FAIRBORN — Ohio Governor Mike DeWine announced March 30 that Ohio schools will remain closed until at least May 1. Schools across the state were originally set to re-open and welcome students back into classrooms on Monday, April 6 after closing in Mid-March in response to the COVID-19 pandemic, but positive cases of the virus in Ohio are on the rise.
Fairborn Superintendent Gene Lolli highlighted that teachers originally had given students enough lessons to take them through this week. However, the superintendent said Fairborn educators have been working on a curriculum plan through April and are ready to roll out.
Fairborn teachers have gotten creative in the delivery of their lessons through the COVID-19 pandemic with the help of technology. Multiple educators are offering virutal storytimes and lessons with the help of YouTube.
“I’ve been doing virtual sign language lessons on YouTube with my class and for people in the community,” Fairborn High School American Sign Language Teacher Michelle Lee said. “Not only is it fun to learn, but it’s educational as well.”
Lee, who is piloting the ASL classes at FHS for the first time this year, has offered YouTube ASL lessons highlighting the basics of the language, such as the alphabet, colors, family signs, animals and more. She is also utilizing Google Classroom to conduct her lessons for her high school classes which are highlighting signing various songs.
“I enjoy it,” Lee said of her virtual YouTube lessons, which are open to community members. “It’s fun and hopefully puts some smiles out there.”
Meanwhile, Fairborn’s youngest Skyhawks have had virtual storytimes to look forward to thanks to Fairborn Primary School Principal Vicki Hudepohl, and first-grade teacher Emily Fultz.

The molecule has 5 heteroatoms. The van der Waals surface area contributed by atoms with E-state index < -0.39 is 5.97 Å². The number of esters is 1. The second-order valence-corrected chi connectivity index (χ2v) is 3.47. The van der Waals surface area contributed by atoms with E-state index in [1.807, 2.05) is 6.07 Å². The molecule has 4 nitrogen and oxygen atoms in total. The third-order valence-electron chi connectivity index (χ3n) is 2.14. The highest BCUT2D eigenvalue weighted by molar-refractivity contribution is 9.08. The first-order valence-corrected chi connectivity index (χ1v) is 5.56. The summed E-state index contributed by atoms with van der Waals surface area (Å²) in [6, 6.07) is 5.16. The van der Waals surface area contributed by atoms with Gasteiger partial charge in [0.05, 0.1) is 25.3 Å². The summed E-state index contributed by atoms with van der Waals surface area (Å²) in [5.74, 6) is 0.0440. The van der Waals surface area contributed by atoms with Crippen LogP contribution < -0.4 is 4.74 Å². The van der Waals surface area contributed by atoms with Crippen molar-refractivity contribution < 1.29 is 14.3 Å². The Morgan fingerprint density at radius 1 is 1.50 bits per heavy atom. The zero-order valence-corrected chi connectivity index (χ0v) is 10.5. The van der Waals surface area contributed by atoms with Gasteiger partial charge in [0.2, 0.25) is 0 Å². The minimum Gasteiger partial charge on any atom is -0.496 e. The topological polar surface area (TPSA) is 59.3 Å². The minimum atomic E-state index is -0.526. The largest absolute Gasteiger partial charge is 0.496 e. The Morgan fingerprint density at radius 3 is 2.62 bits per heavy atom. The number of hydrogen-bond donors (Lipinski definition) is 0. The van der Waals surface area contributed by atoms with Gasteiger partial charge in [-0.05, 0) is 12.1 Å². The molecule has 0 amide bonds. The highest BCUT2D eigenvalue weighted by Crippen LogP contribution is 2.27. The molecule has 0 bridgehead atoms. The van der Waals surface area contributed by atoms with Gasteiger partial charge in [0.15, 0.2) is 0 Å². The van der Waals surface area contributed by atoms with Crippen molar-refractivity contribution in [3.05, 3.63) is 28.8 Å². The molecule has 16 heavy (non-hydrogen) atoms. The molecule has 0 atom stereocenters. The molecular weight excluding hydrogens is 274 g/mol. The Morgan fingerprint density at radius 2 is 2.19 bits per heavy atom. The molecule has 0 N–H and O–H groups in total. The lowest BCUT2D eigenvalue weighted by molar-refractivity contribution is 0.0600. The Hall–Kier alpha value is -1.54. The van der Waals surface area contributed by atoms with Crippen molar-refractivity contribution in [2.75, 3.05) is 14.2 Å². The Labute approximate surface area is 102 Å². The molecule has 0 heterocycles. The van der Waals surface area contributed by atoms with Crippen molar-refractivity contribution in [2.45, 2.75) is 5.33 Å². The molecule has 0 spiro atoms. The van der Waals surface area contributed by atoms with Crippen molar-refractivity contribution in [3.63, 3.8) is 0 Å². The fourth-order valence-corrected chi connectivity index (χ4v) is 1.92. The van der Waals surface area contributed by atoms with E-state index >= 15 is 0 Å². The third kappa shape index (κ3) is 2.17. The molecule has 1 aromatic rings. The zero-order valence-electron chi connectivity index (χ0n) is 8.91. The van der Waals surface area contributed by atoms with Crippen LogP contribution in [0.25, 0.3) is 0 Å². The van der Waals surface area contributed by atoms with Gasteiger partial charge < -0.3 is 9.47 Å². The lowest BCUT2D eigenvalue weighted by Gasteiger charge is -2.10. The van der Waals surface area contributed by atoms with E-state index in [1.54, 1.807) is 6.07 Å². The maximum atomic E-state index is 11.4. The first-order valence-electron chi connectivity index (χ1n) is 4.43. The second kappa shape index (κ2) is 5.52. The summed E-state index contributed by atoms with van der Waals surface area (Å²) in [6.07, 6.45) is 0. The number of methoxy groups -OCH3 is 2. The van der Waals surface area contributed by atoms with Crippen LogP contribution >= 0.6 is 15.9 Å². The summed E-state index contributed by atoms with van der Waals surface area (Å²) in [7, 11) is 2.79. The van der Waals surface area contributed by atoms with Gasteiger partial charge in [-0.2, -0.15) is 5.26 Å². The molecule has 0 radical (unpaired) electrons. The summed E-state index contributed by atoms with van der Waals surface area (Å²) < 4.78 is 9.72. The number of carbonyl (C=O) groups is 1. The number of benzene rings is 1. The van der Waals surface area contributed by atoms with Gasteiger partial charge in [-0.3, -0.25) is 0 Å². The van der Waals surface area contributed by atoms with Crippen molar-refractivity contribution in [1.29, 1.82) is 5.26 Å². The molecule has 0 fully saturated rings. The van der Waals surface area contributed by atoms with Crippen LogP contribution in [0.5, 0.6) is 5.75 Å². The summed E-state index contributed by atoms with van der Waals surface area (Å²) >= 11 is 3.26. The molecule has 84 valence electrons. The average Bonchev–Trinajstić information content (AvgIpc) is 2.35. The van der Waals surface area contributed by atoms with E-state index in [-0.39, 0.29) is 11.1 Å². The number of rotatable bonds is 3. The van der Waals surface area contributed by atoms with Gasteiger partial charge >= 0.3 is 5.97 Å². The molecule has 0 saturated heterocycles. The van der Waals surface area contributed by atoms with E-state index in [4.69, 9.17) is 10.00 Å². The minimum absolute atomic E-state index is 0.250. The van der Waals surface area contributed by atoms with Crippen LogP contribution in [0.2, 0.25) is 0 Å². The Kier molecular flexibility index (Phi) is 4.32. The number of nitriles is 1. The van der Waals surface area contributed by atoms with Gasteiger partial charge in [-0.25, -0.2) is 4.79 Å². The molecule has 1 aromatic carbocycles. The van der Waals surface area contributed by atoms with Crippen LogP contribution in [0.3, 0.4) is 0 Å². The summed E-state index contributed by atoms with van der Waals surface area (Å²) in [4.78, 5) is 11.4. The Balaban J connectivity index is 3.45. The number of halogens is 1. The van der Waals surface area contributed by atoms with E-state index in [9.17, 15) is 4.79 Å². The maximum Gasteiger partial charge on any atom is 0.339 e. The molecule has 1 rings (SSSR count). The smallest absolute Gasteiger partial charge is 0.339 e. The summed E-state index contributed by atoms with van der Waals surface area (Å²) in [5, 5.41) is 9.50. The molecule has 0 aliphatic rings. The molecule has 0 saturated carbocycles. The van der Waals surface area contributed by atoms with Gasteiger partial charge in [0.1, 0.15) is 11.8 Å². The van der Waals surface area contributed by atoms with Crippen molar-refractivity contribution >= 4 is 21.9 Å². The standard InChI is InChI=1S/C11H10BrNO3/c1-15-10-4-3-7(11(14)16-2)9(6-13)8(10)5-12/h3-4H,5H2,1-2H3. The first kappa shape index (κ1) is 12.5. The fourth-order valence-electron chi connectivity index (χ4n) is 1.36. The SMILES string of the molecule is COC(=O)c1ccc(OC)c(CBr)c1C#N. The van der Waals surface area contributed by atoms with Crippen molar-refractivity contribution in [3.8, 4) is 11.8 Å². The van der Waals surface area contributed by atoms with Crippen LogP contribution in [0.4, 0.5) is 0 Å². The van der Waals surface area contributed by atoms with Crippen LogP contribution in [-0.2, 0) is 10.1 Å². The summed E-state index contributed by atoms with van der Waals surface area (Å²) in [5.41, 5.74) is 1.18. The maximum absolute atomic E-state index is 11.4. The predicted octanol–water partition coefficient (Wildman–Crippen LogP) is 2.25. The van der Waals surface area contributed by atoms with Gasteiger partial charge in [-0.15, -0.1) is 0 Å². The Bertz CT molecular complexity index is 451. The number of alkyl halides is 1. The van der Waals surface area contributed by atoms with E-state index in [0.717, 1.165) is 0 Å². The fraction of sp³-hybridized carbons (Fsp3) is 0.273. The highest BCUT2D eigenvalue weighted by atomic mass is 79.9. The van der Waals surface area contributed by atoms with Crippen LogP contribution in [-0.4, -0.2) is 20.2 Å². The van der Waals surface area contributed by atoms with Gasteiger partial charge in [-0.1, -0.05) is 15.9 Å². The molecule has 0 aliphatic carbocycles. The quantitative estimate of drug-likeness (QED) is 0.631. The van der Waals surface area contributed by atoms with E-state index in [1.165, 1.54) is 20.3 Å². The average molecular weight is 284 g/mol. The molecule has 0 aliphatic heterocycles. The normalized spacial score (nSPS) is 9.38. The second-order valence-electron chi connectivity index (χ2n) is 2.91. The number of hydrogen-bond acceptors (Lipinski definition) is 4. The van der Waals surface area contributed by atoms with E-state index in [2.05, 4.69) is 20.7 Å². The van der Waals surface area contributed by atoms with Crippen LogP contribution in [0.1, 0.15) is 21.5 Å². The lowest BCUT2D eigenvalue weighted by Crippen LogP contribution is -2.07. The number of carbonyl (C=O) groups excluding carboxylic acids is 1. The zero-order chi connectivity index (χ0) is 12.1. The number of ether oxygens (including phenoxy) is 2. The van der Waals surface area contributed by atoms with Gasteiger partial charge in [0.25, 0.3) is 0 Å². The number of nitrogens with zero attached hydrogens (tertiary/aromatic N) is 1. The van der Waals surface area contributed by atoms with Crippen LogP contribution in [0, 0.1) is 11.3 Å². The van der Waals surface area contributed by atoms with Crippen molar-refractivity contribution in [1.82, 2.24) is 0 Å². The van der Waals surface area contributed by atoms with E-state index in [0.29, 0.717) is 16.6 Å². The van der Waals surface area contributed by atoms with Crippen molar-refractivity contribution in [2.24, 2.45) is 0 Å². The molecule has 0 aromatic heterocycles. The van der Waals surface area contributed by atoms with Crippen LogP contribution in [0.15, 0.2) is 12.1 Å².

“The teachers have been great,” Hudepohl said. “And the parents have handled this very well.”
Fultz made the decision to offer daily virtual storytimes after realizing that her students would miss out on their usual routine of reading a story after recess. She is reading one story at a time, as well as chapters from the Junie B. Jones series of books. She also opens up a virtual Q-and-A session with the kids at the end of the YouTube storytimes and allows the children to ask whatever they wish.
The first-grade teacher remembered the original call being made to close schools taking place on a Thursday — and the uncertainty in the days that followed.
“We were out on bus duty and the teachers were looking at each other like ‘I don’t know when I’m going to see you again,’” Fultz said.
Hudepohl highlighted how impressed she was observing teachers within her building prepare for break. Educators across Ohio were alerted on Thursday, March 12; the last day students were in the buildings was Monday, March 16.
“We had short notice, but quick turnaround,” she said, adding that after teachers were alerted of the upcoming break, they had sent information to parents within one hour. “We worked together.”